Sipha maydis as it’s known, can pose a threat to growers
By Diego Flammini, Farms.com
A scientist from New Mexico State University’s (NMSU) Los Lunas Agricultural Science Center identified a new pest that can pose a threat to growers of corn, wheat, barley, sorghum and oats.
Tess Grasswitz, an entomologist with NMSU, discovered New Mexico’s first case of sipha maydis, a pear-shaped insect that will appear dark brown or nearly black in color. She made the discovery last fall at an urban farm located in Albuquerque’s South Valley, which is located near central Bernalillo County with the Rio Grande running through it.
Sipha maydis is mostly found across Europe, Asia, parts of Africa and the Middle East, but between 2007 and 2012, it’s been found on in the United States in Georgia, Florida and California.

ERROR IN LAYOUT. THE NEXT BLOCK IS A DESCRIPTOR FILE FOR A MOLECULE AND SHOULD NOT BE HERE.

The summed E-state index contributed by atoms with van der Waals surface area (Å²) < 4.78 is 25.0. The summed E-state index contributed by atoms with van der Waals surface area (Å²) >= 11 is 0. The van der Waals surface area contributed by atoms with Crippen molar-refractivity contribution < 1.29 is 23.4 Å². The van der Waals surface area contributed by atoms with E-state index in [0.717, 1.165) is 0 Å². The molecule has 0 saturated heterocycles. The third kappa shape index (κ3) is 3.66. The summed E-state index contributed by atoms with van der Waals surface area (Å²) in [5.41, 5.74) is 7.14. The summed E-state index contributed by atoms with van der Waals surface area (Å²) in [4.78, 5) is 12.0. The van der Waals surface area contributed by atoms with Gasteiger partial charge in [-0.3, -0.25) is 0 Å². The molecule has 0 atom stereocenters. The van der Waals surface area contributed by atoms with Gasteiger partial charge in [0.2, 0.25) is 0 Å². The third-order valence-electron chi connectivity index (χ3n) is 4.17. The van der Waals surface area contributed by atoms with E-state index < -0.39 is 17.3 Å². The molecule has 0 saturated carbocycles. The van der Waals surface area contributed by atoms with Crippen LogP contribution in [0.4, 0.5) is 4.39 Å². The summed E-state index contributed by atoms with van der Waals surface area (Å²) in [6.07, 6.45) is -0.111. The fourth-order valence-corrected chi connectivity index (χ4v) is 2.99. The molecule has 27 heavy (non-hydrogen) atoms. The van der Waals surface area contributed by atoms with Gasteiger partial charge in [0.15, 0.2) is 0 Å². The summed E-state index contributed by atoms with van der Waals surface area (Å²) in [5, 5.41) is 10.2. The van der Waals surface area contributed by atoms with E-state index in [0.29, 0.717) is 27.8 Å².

The bug is known to be found on crops that are being shipped worldwide as well as non-host plants such as lettuce.
“We don’t know if it has dispersed or how widespread in New Mexico it is at this point,” said Grasswitz, who is based at NMSU’s Agricultural Science Center in Los Lunas in an interview with the Albuquerque Journal. “We don’t know how big a problem it will be. This is an alert for the growers.”
When sipha maydis infects a plant, there will be a rolling, yellowing, desiccation (extreme dryness) in the leaves. If this occurs, it can affect farmer’s yields for their crops.
It is also known to bring with it barley yellow dwarf virus (BYDV), which NMSU describes as one of the deadliest infections to small grains and the crops.
In 2013, New Mexico’s corn production value was over $37 million, their wheat over $23 million and their sorghum over $10 million.